Winning bids made easier through the EELGA Talent Bank
Winning competitive bids has become even more challenging, as local authorities try to access shrinking funding pots to deliver their ambitions and services to the public. Which means, of course, that bids need to be stronger than ever.
Technical bids are always impressively detailed – but have you considered the supporting narrative, which must display an understanding of the invitation to bid as well as the people who wrote it? What are the funders’ motivations, and what will press their buttons? And how do you demonstrate that your authority is full-square behind your funding proposals, and that it has the capacity to deliver them?
We spoke to Chartered Town Planner and EELGA Talent Bank Associate, Richard Lewis, about his experience in successful bids.
In 2013, Richard transformed what he described as an “excellent and detailed technical” bid written by a major consultant, into an appealing document which showed enthusiasm, ambition, determination, and strong governance to deliver a proposed ‘mini-Holland’ programme for the Royal Borough of Kingston. As a result, the council won £30m to deliver the programme.
It was later revealed the funder, the London Mayor’s cycling commissioner Andrew Gilligan, had funded Richard. He knew he was passionate about active travel and understood him and shared his interest in geography and design detail. Mr Gilligan also appreciated the Director of Place’s initiative of forming a SLT delivery board, a robust approach to risk management and the necessary political governance to guarantee, as far as possible, the implementation of schemes presented in the bid.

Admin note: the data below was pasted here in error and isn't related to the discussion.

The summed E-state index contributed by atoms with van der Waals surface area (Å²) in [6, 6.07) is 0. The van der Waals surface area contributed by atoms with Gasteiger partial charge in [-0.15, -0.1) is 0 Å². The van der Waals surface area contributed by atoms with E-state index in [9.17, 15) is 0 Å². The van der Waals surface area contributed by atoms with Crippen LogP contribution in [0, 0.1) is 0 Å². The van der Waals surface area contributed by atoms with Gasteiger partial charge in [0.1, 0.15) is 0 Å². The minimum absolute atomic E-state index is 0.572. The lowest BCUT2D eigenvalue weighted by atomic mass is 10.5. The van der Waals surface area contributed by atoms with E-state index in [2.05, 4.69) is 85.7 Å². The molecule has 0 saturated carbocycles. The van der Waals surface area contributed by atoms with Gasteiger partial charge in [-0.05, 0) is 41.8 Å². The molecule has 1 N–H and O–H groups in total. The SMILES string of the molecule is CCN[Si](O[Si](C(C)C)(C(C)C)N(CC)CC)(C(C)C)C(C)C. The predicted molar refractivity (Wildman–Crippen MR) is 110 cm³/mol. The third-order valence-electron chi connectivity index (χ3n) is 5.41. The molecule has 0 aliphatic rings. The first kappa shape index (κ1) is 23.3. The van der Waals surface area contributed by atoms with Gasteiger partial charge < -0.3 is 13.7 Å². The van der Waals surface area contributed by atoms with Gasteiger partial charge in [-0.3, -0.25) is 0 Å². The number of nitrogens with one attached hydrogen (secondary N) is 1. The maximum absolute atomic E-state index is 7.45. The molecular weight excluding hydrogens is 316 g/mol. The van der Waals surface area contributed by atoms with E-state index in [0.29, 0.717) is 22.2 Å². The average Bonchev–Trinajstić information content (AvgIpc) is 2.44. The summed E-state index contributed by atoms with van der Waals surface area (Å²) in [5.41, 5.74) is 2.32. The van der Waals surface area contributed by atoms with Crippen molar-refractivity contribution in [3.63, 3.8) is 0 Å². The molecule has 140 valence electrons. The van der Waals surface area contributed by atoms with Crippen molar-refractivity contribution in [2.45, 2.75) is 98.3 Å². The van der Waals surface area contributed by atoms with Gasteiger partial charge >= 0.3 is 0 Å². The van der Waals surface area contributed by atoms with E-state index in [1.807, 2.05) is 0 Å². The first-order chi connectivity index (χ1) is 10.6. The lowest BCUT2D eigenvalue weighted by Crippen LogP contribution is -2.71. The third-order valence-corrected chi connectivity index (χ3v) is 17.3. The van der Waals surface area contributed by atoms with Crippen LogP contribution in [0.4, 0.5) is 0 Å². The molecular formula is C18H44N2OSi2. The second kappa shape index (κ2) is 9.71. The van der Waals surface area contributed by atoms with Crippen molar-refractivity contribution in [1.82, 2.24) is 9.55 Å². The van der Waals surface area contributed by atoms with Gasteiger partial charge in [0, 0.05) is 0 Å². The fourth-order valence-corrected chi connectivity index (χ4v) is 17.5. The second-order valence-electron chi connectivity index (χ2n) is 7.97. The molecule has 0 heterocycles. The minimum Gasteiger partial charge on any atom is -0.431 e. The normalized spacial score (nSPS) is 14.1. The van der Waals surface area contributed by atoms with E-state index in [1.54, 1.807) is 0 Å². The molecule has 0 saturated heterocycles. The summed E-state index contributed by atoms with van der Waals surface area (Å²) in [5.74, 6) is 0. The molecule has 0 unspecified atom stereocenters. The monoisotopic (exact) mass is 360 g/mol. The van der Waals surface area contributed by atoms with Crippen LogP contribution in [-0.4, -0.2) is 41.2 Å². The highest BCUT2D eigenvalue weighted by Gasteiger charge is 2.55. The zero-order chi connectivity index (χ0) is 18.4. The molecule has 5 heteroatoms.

In 2017 Richard’s strong narrative, sketch designs and work from colleagues helped The Highland Council to win £6.5m to deliver a Dutch-style cycleway, three ‘cycle streets’, and other active travel measures in the city of Inverness. The council had previously bid without success, and much of this was down to a lack of knowledge about active travel among their engineers. Sustrans Scotland, a charity which aims to help walking and cycling easier through funding, acted as the funding body for Transport Scotland. They wanted to see a lot of attention given to design awareness and stakeholder engagement. Two design training workshops (and later follow-ups), a stakeholder event, agreement from Full Council and a challenging interview demonstrated the Council’s commitment and led to the funding award.
Richard is available to support your council through the EELGA Talent Bank. You can express an interest in his services on his profile.